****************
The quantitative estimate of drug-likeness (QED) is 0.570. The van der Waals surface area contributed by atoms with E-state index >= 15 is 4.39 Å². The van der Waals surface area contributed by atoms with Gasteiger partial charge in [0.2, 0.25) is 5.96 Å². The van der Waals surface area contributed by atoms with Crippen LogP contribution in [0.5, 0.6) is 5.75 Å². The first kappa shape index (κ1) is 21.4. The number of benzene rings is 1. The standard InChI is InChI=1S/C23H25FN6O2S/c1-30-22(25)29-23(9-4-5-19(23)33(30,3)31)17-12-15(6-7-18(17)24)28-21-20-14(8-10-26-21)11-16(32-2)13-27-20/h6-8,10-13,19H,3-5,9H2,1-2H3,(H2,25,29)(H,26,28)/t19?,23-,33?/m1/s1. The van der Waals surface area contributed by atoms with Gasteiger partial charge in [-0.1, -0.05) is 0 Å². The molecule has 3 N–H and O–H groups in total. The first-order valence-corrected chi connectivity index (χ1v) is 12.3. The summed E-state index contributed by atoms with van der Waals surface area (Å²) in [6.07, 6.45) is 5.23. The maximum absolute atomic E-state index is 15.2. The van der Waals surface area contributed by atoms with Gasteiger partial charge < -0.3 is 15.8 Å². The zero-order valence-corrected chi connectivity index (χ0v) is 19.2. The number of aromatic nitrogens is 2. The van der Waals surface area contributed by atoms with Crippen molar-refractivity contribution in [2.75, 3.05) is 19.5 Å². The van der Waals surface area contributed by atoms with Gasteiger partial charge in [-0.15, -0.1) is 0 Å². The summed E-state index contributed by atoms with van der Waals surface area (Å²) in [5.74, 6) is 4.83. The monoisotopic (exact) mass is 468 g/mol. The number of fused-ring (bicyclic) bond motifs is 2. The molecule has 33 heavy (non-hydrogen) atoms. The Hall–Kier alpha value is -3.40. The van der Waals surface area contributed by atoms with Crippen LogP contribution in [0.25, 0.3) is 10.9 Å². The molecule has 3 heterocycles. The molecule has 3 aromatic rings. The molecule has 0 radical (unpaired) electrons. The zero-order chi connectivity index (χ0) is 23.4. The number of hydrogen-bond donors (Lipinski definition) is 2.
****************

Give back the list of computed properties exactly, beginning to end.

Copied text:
The quantitative estimate of drug-likeness (QED) is 0.570. The van der Waals surface area contributed by atoms with E-state index >= 15 is 4.39 Å². The van der Waals surface area contributed by atoms with Gasteiger partial charge in [0.2, 0.25) is 5.96 Å². The van der Waals surface area contributed by atoms with Crippen LogP contribution in [0.5, 0.6) is 5.75 Å². The first kappa shape index (κ1) is 21.4. The number of benzene rings is 1. The standard InChI is InChI=1S/C23H25FN6O2S/c1-30-22(25)29-23(9-4-5-19(23)33(30,3)31)17-12-15(6-7-18(17)24)28-21-20-14(8-10-26-21)11-16(32-2)13-27-20/h6-8,10-13,19H,3-5,9H2,1-2H3,(H2,25,29)(H,26,28)/t19?,23-,33?/m1/s1. The van der Waals surface area contributed by atoms with Gasteiger partial charge in [-0.1, -0.05) is 0 Å². The molecule has 3 N–H and O–H groups in total. The first-order valence-corrected chi connectivity index (χ1v) is 12.3. The summed E-state index contributed by atoms with van der Waals surface area (Å²) in [6.07, 6.45) is 5.23. The maximum absolute atomic E-state index is 15.2. The van der Waals surface area contributed by atoms with Gasteiger partial charge < -0.3 is 15.8 Å². The zero-order valence-corrected chi connectivity index (χ0v) is 19.2. The number of aromatic nitrogens is 2. The van der Waals surface area contributed by atoms with Crippen molar-refractivity contribution in [2.75, 3.05) is 19.5 Å². The van der Waals surface area contributed by atoms with Gasteiger partial charge in [-0.15, -0.1) is 0 Å². The summed E-state index contributed by atoms with van der Waals surface area (Å²) in [5.74, 6) is 4.83. The monoisotopic (exact) mass is 468 g/mol. The number of fused-ring (bicyclic) bond motifs is 2. The molecule has 33 heavy (non-hydrogen) atoms. The Hall–Kier alpha value is -3.40. The van der Waals surface area contributed by atoms with Crippen LogP contribution in [0.25, 0.3) is 10.9 Å². The molecule has 3 heterocycles. The molecule has 3 aromatic rings. The molecule has 0 radical (unpaired) electrons. The zero-order chi connectivity index (χ0) is 23.4. The number of hydrogen-bond donors (Lipinski definition) is 2.